I heard from a few folks that attended the Manufactured Housing Consensus Committee (MHCC) meeting held last week in Washington, DC. Since they shared their observations with me, I thought it would provide you with a short summary of the meeting.
Let’s start with what did NOT happen:
HUD did not introduce a new Administrator to oversee the program. As you may recall, the previous administrator and one other high-level manager were removed in December, 2017 (see my post from December 27, 2017 on this topic). But no replacements were announced.
HUD did not include any installers in the discussions. I had hoped that HUD would have invited an installer or two to attend the meeting to try and keep things balanced. But once again, installers were not represented.
Local Code Officials were not invited. I hoped that HUD would invite a few local code officials to participate in this meeting. However, none were invited.
Ok…so let’s talk about what DID occur at this meeting:
The MHCC talked about the HUD Interpretive Bulletin on frost free foundations. Basically, the MHCC wants HUD to withdraw their earlier issued bulletin and allow the states and local governments to have final say in how to protect the manufactured home foundation from frost heave. I personally believe that protecting a foundation from frost heave should be a local or state issue. However, HUD should provide some guidance to help local code enforcers have a better understanding of manufactured home foundations.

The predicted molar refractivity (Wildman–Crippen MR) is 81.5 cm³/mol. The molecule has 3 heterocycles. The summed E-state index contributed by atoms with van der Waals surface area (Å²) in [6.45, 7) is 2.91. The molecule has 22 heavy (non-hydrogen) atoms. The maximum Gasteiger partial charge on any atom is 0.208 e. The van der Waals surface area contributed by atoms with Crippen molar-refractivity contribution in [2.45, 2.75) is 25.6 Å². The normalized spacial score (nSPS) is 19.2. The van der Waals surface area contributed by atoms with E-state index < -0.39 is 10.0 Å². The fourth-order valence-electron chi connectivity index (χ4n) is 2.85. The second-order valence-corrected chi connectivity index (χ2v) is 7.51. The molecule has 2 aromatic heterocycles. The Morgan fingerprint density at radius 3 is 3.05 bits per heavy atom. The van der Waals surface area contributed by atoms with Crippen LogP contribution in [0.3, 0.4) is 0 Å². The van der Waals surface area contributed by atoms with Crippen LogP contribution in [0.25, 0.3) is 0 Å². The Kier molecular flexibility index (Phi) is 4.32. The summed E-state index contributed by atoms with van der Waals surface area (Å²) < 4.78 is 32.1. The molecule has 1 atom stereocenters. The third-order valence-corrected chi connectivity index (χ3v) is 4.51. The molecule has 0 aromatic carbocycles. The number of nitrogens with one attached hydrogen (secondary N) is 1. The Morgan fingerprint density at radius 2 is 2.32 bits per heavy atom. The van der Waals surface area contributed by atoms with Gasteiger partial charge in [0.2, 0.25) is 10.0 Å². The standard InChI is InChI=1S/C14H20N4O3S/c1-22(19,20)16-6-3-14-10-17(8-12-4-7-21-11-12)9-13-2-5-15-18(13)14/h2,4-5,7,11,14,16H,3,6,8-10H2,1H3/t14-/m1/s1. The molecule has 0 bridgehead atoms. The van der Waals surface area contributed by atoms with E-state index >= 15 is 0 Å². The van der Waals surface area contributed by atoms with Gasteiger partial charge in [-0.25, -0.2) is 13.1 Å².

The MHCC talked a lot about carports, porches, garages, patio covers and the like. It seems that the discussions suggested that the installer or retailer will need to get much more involved in the design of these after-market structures and as a result, take on additional responsibility. The MHCC wants to add information to the data plate about this. It appears to some folks that this approach is just kicking the can down the road….to the installers and retailers.
The MHCC talked about installation inspectors getting involved in On-Site Completion (SC) inspections. Too bad there were no installation inspectors at the meeting.
They also talked about things like removal of the steel chassis, multi-family manufactured homes and the energy standard (which hasn’t been updated since 1994). But, not much promise of changes anytime soon.
Looking on the bright side, this was the first face to face meeting of the Manufactured Housing Consensus Committee in a long time (October 2016). So, I guess it is good they met.
Maybe the next time, they will invite some installers!
If any of you attended this meeting and/or would like to add your comments, feel free!